This is the text of a speech to a gathering of global journalism education leaders at the 80th anniversary conference of Fudan University, Shanghai.
JOURNALISM EDUCATION FOR A NETWORKED MEDIA
This media change is manifested differently in different media markets. In America and much of Europe it is a crisis of the conventional media business model. In other regions it is a period of rapid expansion and development. I will argue that while there is cultural and economic diversity, there are common if not universal factors: the growth in education, the role of new technologies and the spreading of economic liberalism. There are also comparable changes in the nature of news.
“The social media revolution is all about the separation of information from its means of distribution”[Prof David Campbell Durham University]
- Public participation: bloggers, online video, file-sharing, user-generated content, but also crowd-sourcing. The citizen is now involved in the production of news at every stage. They can work with professional journalists or they can do it by themselves.
- Connectivity: everything is hyperlinked, people can share, distribute, get information directly, buisness or government can communicate directly with citizens who can connect with each other. So instead of linear dissemination we have complex networks and interlinked data flows.
Pamoja FM: My first example is not very high tech and is from Kibera slum in Nairobi, Kenya which I visited last year for research. This community radio station run by volunteers but trained by a former professional journalist enhances its work with mobile phones. The growth of mobile telephony in Africa is far faster than elsewhere and is transforming news media. For Pamoja it allows them to news gather across their sprawling community. And it allows the listener to send in ideas, stories and to respond to what they hear. It becomes participatory. So when riots tore that community apart after the disputed elections, Pamoja was much better connected to the community and took a much more responsible attitude than some of its more commercial-minded stations that lacked the same connectivity with their listeners.
BBC Snow: My second example is from last April when there was a massive and unexpected snowfall in southern England that brought the country to a halt. The mainstream news said it was a disaster for the country and that we would lose £2 billion in lost production. Meanwhile, the BBC were being sent photos and video by ordianry people of their experience of the day. 60,000 people sent in material for free that told a different story. It told a story about a once in a lifetime day when families went and played together in the snow instead of going to work or school. So people made the news themselves but chose to tell the story through the mainstream broadcaster. It shows how citizens are shaping agendas in a networked way.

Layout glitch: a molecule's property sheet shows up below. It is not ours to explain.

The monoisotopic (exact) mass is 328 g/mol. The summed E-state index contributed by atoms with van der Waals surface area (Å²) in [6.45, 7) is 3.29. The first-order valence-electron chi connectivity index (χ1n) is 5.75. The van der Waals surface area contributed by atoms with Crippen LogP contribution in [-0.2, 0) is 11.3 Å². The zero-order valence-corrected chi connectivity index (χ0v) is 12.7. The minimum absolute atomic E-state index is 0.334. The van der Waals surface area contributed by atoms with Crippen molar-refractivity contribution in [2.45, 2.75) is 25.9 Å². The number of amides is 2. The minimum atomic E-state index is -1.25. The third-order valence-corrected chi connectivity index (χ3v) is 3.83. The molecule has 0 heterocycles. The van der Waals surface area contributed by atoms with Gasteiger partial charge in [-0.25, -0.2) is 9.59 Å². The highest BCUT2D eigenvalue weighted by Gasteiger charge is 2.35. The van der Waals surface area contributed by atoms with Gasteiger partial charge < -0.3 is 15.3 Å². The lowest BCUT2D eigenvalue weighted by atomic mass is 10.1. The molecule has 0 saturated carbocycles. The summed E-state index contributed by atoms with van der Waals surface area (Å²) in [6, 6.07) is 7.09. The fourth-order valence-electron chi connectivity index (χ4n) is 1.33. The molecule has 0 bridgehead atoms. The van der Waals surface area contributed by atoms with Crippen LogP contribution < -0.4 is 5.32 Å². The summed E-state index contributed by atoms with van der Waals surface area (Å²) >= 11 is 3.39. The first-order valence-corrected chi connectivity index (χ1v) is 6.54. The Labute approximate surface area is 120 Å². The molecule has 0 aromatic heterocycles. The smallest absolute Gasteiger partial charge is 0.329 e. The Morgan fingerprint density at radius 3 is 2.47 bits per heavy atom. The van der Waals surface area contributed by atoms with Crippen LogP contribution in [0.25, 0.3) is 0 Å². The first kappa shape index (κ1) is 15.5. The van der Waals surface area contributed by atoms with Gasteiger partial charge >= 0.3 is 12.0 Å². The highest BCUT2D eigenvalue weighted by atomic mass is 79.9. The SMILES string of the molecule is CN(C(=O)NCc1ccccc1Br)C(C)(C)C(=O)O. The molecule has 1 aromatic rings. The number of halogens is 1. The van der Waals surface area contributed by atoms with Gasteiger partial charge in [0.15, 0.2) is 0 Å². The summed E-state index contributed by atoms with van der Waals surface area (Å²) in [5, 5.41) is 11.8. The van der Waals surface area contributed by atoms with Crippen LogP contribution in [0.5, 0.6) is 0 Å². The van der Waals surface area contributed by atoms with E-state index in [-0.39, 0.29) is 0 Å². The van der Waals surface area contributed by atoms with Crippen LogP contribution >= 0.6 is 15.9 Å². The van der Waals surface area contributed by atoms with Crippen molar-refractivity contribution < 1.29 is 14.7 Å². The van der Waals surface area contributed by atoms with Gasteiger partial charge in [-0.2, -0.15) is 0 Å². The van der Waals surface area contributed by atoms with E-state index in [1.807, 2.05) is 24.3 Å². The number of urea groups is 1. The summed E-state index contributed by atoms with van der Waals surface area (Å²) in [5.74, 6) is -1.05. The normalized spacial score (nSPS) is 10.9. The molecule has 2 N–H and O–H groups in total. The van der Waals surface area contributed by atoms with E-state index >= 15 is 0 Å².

So we see this is not just about content or business models. It is also about the role of journalism in the public sphere.
The previous institutional structure of news media is changing from a series of fortresses to networks. Media institutions have to become more interactive. Transparency is the new currency for building audience trust, replacing imposed editorial stances. Journalists are changing from gatekeepers to facilitators.
At the same time states and corporations are fighting to retain control – often very successfully – but the terms of contestation have changed:
· Creativity conditions atomisation – while there are fears that the Internet fragments communities I would argue that it builds social capital in different ways, largely through putting the means of media production in the hands of the citizen
· Connectivity mediates solidarities – that we no longer will identify simply because of our institutional affiliations but more in terms of our chosen bonds and references – so the political party might die, but political networks are springing up all over the place, driven by deeper social forces but facilitated by digital communications.
So how might this change journalism education?
Well, my think-tank Polis is a public-facing institute within a University Department. We reflect these new realities in the structure of the relationship with the LSE and with the media industry and society. Our task it to be a portal for the academic work, a two-way path for engagement with the industry.
Very interesting – and also very useful for one of my ongoing projects: a book about the future of print journalism.
Hope you enjoy your stay in one of my favorite cities: Shanghai.
Roland J. Mueller